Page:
It's fun to compare plans, and to try to remember who is doing what. And, no surprise, we bump into some people repeatedly at the different places we go, since many of us are doing more or less the same things.
At the end, sometimes the net controller will ask for a volunteer to run the net on the next day; or sometimes the same person will do it for weeks at a time (as long as they are in the area). The whole net affair takes about 30 minutes here in Barra, and was a bit longer is some other areas we've been in. After the net, Channel 22 remains open for use by all the cruisers as a local "hailing" channel. So if you want to contact another boat, you can first try them on Channel 22, and then you agree to switch to some other channel for your conversation. The official hailing channel is Channel 16 -- that is what is monitored by the Coast Guard (in the US), and all boats underway typically monitor 16. But in the marinas and anchorages, at least here in Mexico, we all use Channel 22 to talk throughout the day. And it is sort of like an old "party line" phone, in the sense that you can listen in to other peoples' conversations! When other people agree on channel to switch to for their conversation, if you are particularly interested you can just switch over to that channel as well and listen in!
We made great use of the fact that people monitor Channel 22 throughout the day when we came into Barra de Navidad two weeks ago. If you look at the "How I Wonder Where We Are" map, you will see that we are located in the Barra back lagoon -- is it a back-water area, open only through a narrow passage. When we came in, we were totally confused about where to go -- we knew that the water depth back in the lagoon was low in many places, and that the channel is not marked! At one point we ran aground, but we were able to back off before getting seriously stuck! We flagged down a passing dinghy, and they suggested we call for assistance on Channel 22. Within 20 seconds, we were talking to another boat who was already anchored in the lagoon, and who could actually see us. He basically talked us in the whole way! At one point I remember him saying " no no, don't go any farther to starboard, you're gonna run out of water!"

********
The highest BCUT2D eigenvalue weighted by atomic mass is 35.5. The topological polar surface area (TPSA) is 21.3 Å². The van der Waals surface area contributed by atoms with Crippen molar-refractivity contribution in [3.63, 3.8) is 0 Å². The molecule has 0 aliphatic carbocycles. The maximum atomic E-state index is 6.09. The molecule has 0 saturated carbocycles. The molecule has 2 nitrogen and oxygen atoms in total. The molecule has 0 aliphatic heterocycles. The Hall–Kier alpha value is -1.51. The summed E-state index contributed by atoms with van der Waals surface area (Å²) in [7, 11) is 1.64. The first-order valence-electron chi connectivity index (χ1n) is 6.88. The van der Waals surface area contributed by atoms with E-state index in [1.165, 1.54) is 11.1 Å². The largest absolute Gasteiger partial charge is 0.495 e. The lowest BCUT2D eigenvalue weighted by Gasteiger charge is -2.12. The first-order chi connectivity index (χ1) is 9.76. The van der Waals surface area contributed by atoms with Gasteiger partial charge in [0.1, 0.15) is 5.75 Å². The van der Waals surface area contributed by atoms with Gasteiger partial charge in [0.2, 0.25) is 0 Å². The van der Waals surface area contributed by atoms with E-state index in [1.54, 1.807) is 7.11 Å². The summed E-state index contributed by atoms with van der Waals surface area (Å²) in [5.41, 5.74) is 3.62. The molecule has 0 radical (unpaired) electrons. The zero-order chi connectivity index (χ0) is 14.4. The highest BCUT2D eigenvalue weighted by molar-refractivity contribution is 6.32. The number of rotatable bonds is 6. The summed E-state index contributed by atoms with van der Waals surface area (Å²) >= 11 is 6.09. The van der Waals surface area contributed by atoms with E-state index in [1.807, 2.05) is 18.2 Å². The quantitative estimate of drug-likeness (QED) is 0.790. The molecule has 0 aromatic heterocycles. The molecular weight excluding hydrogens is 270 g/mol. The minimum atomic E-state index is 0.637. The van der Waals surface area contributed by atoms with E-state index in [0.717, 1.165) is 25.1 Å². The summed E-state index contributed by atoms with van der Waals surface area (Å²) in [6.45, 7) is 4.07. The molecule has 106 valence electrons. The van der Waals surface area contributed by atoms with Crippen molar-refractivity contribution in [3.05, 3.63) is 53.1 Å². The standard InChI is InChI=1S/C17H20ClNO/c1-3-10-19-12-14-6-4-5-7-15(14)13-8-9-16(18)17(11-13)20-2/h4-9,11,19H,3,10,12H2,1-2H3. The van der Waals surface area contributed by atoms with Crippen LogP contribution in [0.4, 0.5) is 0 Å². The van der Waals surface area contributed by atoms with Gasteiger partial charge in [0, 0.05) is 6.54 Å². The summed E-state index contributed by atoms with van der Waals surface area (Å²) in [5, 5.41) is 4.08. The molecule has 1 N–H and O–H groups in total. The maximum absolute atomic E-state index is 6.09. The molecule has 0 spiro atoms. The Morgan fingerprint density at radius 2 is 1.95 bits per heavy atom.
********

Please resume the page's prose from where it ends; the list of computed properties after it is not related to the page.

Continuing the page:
I think one big reason that new arrivals run aground here is that one of the most widely used navigation softwares, called Navionics, actually shows the deep-water channel, but it is off place by about 200 feet to one side of the actual channel location! Earlier this week there was a trimaran stuck for most of the day, right in the location of the Navionics presumed channel!
|The boat 'Lovely Rita' firmly affixed in the sand bar at low tide. Over the radio|
they sounded quite OK about the whole situation -- they said they were doing
shots of tequila, waiting for high tide... because, what else are you gonna do!?